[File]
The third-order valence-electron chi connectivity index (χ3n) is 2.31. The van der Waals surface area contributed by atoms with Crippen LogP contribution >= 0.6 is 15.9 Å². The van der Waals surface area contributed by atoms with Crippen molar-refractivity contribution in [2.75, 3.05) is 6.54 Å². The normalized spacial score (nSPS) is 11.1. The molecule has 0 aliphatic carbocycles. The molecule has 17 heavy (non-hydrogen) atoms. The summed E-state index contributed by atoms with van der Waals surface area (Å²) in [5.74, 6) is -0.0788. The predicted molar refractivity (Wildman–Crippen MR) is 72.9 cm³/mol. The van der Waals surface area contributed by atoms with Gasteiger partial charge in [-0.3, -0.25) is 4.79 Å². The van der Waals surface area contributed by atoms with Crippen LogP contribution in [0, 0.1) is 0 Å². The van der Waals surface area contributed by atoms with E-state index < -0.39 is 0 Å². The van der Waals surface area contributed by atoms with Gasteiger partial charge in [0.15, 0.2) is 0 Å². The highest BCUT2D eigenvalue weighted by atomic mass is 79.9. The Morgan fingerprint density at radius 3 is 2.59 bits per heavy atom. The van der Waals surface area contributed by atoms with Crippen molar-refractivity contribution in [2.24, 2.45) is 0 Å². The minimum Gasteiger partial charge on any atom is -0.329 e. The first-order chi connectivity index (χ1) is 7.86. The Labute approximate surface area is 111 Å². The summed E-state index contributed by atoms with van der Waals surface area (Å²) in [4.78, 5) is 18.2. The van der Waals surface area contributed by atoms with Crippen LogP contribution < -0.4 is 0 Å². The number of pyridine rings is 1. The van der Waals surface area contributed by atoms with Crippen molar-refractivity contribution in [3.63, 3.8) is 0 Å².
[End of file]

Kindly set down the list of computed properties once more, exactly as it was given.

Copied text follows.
The third-order valence-electron chi connectivity index (χ3n) is 2.31. The van der Waals surface area contributed by atoms with Crippen LogP contribution >= 0.6 is 15.9 Å². The van der Waals surface area contributed by atoms with Crippen molar-refractivity contribution in [2.75, 3.05) is 6.54 Å². The normalized spacial score (nSPS) is 11.1. The molecule has 0 aliphatic carbocycles. The molecule has 17 heavy (non-hydrogen) atoms. The summed E-state index contributed by atoms with van der Waals surface area (Å²) in [5.74, 6) is -0.0788. The predicted molar refractivity (Wildman–Crippen MR) is 72.9 cm³/mol. The van der Waals surface area contributed by atoms with Gasteiger partial charge in [-0.3, -0.25) is 4.79 Å². The van der Waals surface area contributed by atoms with Crippen LogP contribution in [0, 0.1) is 0 Å². The van der Waals surface area contributed by atoms with E-state index < -0.39 is 0 Å². The van der Waals surface area contributed by atoms with Gasteiger partial charge in [0.15, 0.2) is 0 Å². The highest BCUT2D eigenvalue weighted by atomic mass is 79.9. The Morgan fingerprint density at radius 3 is 2.59 bits per heavy atom. The van der Waals surface area contributed by atoms with Crippen molar-refractivity contribution in [2.24, 2.45) is 0 Å². The minimum Gasteiger partial charge on any atom is -0.329 e. The first-order chi connectivity index (χ1) is 7.86. The Labute approximate surface area is 111 Å². The summed E-state index contributed by atoms with van der Waals surface area (Å²) in [4.78, 5) is 18.2. The van der Waals surface area contributed by atoms with Crippen LogP contribution < -0.4 is 0 Å². The number of pyridine rings is 1. The van der Waals surface area contributed by atoms with Crippen molar-refractivity contribution in [3.63, 3.8) is 0 Å².